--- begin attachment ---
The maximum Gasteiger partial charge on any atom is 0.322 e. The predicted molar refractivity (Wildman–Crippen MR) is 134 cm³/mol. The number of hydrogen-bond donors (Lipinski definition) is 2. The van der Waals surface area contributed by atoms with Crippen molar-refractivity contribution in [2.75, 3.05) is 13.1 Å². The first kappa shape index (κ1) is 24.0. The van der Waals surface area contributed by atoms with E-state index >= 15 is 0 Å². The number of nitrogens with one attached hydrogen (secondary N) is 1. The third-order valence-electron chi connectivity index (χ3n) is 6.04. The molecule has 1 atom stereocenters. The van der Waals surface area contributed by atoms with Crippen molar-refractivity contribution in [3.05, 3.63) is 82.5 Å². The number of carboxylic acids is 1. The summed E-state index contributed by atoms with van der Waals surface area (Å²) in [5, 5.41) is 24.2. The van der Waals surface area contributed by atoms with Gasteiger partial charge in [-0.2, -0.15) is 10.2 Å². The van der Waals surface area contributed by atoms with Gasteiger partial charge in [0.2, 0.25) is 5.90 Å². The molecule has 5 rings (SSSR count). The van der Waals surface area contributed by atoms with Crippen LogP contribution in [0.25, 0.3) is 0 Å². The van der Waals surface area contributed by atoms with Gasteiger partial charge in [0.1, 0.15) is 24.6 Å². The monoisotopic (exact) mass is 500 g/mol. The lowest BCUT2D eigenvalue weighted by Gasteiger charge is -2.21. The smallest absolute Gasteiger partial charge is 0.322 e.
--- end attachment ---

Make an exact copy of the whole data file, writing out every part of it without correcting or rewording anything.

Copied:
The maximum Gasteiger partial charge on any atom is 0.322 e. The predicted molar refractivity (Wildman–Crippen MR) is 134 cm³/mol. The number of hydrogen-bond donors (Lipinski definition) is 2. The van der Waals surface area contributed by atoms with Crippen molar-refractivity contribution in [2.75, 3.05) is 13.1 Å². The first kappa shape index (κ1) is 24.0. The van der Waals surface area contributed by atoms with E-state index >= 15 is 0 Å². The number of nitrogens with one attached hydrogen (secondary N) is 1. The third-order valence-electron chi connectivity index (χ3n) is 6.04. The molecule has 1 atom stereocenters. The van der Waals surface area contributed by atoms with Crippen molar-refractivity contribution in [3.05, 3.63) is 82.5 Å². The number of carboxylic acids is 1. The summed E-state index contributed by atoms with van der Waals surface area (Å²) in [5, 5.41) is 24.2. The van der Waals surface area contributed by atoms with Gasteiger partial charge in [-0.2, -0.15) is 10.2 Å². The van der Waals surface area contributed by atoms with Gasteiger partial charge in [0.2, 0.25) is 5.90 Å². The molecule has 5 rings (SSSR count). The van der Waals surface area contributed by atoms with Crippen LogP contribution in [0.25, 0.3) is 0 Å². The van der Waals surface area contributed by atoms with Gasteiger partial charge in [0.1, 0.15) is 24.6 Å². The monoisotopic (exact) mass is 500 g/mol. The lowest BCUT2D eigenvalue weighted by Gasteiger charge is -2.21. The smallest absolute Gasteiger partial charge is 0.322 e.